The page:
Top 10 Secrets to Getting Your Salesforce Data Model Right
There’s a thin line between having your Salesforce end up as a glorified ‘dumb database’ where data entry is considered as an overhead vs. a smart, real-time insight generating database where data entry is considered worthwhile given the analytics it generates.
If the above sounds familiar to you and you’re getting anxious to know the “secret Salesforce sauce” that causes all the difference, then this post is for you.
As someone rightly said, “You are only as strong as your foundation.” In order to realise your Salesforce investments’ worth, you need to get your foundation design RIGHT, which in Salesforce’s case is the Data Model.
Before we get to the secrets of getting your Salesforce Data Model design done right, let’s reiterate WHY Data Model design so important.
- Data Model designing is critical and understanding reporting requirements UP-FRONT is a key success factor.
- Easy configuration is a double edged sword and most of the time Data Models are set up by accidental Admins or Junior Functional Consultants who do not necessarily understand the impact that design has on the end result of Salesforce aligning to the overall vision/analytic dreams/security & performance needs.
- Traditional Data Model design principles where normalisation is the norm don’t work in Salesforce as calculated decisions need to be made by weighing tradeoff between user-experience (ease of inputting data) vs reporting requirements and deciding whether to normalise or denormalise.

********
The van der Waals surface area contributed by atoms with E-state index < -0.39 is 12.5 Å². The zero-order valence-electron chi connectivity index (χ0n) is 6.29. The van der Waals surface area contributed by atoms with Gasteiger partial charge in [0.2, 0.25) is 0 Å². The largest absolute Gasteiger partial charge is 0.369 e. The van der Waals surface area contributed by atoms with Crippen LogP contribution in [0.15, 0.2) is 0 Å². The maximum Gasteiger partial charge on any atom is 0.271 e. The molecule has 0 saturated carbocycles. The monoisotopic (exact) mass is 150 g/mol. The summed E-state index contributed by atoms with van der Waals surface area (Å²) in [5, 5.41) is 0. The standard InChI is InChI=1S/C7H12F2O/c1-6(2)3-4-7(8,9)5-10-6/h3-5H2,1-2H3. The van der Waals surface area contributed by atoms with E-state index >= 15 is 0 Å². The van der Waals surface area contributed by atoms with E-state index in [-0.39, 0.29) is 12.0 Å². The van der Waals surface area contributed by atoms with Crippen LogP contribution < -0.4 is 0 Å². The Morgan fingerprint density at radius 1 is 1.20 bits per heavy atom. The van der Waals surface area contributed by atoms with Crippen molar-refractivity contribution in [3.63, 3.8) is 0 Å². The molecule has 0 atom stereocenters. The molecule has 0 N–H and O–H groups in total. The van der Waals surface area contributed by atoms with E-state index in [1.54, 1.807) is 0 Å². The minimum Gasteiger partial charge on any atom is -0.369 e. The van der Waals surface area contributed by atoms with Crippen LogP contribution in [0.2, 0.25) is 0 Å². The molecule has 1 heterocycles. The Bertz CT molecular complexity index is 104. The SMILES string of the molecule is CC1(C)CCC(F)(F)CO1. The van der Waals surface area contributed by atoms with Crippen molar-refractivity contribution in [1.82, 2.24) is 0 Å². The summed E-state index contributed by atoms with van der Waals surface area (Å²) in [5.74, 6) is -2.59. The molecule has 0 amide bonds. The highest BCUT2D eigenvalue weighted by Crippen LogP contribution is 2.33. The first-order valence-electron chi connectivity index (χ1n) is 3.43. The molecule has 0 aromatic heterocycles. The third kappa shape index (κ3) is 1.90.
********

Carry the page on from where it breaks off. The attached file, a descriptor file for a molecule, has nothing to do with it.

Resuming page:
- Good outcomes and bad outcomes start with the Data Model, your physical Data Model in Salesforce directly influences what is possible with Declarative Features vs what requires custom development.
So here are my Top 10 Secrets to Smartly Designing Your Salesforce Database
1. Go Top to Bottom when designing a Data Model:
- first understand the Vision/Challenges/Pain Points,
- then understand Reporting/Integration/Security/Performance needs
- and then finally design and build the Data Model.
2. In order to understand when to go flat (de-normalise) or not to go flat (normalise), let's consider the below user stories:
User Story #1 - NOT FLAT:
AS A Sales Manager I WANT to track commission percentages for all the sales reps working towards getting sales closed as per their individual contributions SO THAT I can generate an important KPI report showing Commission Share Per Consultant Per Quarter.
From the story we pick up, we are able to derive the following specific needs:
- Analytics Needs - A real-time report showing commission share per sales rep per quarter
- User Experience Needs - Able to log commission percentages per consultant per sale
Here data can be modelled in two ways (green and red):
The focus of this user story is on the analytics needs, so from a reporting perspective, it makes sense to store Sales Rep’s split % into a separate table of its own (normalise/not go flat) because, now we can easily build a report to generate metrics like commission share per rep per quarter in minutes time by using report type Sales with Sales Rep Splits and grouping columns by sales rep and columns by sales date (grouped by quarter).